Empowering women will provide better world, specialist says

Published 1 year ago -


By OLIVIER REY

NORMAN, Okla. – Today people mainly talk about marginalized minorities such as the black community, Native Americans, and LGBT in the United States. However, still today there is not a minority that is a more marginalized group than women, who represent half the world population (in 2015 there was an estimate of 64,940 more men than women in a total of 7.3 billion people).

In an interview with Red Dirt Report, Nyla Ali Khan, a native woman of Kashmir, a member of the Advisory Council for the Oklahoma Commission on the Status of Women and professor talked about women’s conditions in Oklahoma and Kashmir.

“I have been motivated to imagine the possibility of different destinies for women in a world that is not governed by the aspirations and wishes of those women,” Khan said.

Khan said women’s conditions in Oklahoma are still difficult and unequal to men’s, such as less representation in higher education and politics, a lower income making 80 cents on the dollar compared to their male colleague, health, and marital violence.

“As a result of Medicaid expansion not being accepted, healthcare disparity, particularly for women has increased,” she said. “Social services, like rehabilitation treatments, are not as readily available to socioeconomically marginalized women, who lack mobility.”

On the other side of the world in Kashmir, Khan said women are suffering mainly due to militarization and militancy in Jammu and Kashmir. The consequences are a near complete absence of women in the different level of power, economic and social life. The feeling of marginalization is amplified by the growing lack of mobility, and lack of progressive politics in a conflict zone.

“We, as women, Kashmiri as well as Oklahoman, cannot afford to play havoc with the empowerment that critical intelligence gives us, the credibility that articulates expressions of our situation give us, and the intelligence that we employed to create a national identity,” Khan said.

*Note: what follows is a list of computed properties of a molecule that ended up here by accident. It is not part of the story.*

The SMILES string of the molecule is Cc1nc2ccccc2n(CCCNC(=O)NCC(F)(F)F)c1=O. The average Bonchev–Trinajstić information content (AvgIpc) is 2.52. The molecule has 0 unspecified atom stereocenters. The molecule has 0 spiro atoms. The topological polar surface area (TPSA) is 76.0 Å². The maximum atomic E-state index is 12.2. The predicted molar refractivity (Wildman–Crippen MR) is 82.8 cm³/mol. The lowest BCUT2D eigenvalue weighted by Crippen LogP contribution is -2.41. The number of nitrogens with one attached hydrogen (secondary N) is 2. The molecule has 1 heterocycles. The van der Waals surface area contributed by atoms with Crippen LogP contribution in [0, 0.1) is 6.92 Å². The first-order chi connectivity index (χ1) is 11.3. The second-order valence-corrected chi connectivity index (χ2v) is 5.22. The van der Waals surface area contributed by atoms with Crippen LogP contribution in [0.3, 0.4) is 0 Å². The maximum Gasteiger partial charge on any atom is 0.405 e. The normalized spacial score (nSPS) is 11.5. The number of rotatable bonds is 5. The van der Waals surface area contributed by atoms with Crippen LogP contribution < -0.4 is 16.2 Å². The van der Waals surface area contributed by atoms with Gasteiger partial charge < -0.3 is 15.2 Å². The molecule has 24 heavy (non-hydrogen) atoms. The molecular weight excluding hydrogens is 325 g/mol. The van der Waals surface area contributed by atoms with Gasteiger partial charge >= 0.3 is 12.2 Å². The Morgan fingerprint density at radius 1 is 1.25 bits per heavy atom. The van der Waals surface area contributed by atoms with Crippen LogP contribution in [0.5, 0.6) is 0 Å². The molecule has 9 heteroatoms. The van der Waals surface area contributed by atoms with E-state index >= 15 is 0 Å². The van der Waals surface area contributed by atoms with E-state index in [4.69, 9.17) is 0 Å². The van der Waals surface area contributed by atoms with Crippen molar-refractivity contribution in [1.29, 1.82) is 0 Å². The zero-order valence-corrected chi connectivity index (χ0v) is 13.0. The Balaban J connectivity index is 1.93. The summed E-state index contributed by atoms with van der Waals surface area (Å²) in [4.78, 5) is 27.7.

Khan thinks in both Oklahoma and Kashmir the patriarchal culture is still dominant preventing the possibility of women’s activism. She added that more attention needs to be pay to the fall-out of domestic violence, particularly home sides resulting from intimate patterns violence. And Oklahoma also has the highest incarceration rate of women in the world.

“Not enough emphasis is laid on how Kashmiri and Oklahoman women of different political, religious, ideological, and class orientations can become resource managers and advocates for other women in emergency and crisis situations,” Khan said.

“Politics and policy-making are linked to the powerful male realist rather than with the maternal, negotiating woman.”

The solution provided by Khan to stop these disasters is to educate women to seek a better professional and political life. In addition, to facilitate a better representation Khan believed women should get the same rights as men in every domain of life, and also special rights for mothers and children.

Additionally, Kashmiri women should have full access to education in both Kashmiri and English.

However, Khan thinks civil society needs to be strengthened if women want to raise the bar saying, “Kashmir and Oklahoma need to revive and reinvigorate civil society institutions that could initiate groups to assemble freely and express shared interests, values, and purposes.”

According to Khan, a better representation of women in every field of life will ensure a better future for humanity by reducing discrimination and improving mutual understanding.

“Female leaders can lead the way by offering new ideas, building broad-based political coalitions, and working to bridge organizational divides.

“Women active in politics must aim not just to improve the position of their particular organizations, but also forge connections between the group’s agendas for conflict resolution and reconstruction of society with the strategies and agendas of other groups in the population, who have also suffered from ongoing conflicts.

“In this way, women’s groups can thus pave the way for sustainable peace, universal human rights, and security from violent threats of all kinds,” Khan said

Originally published by Red Dirt Report. Reprinted with permission.

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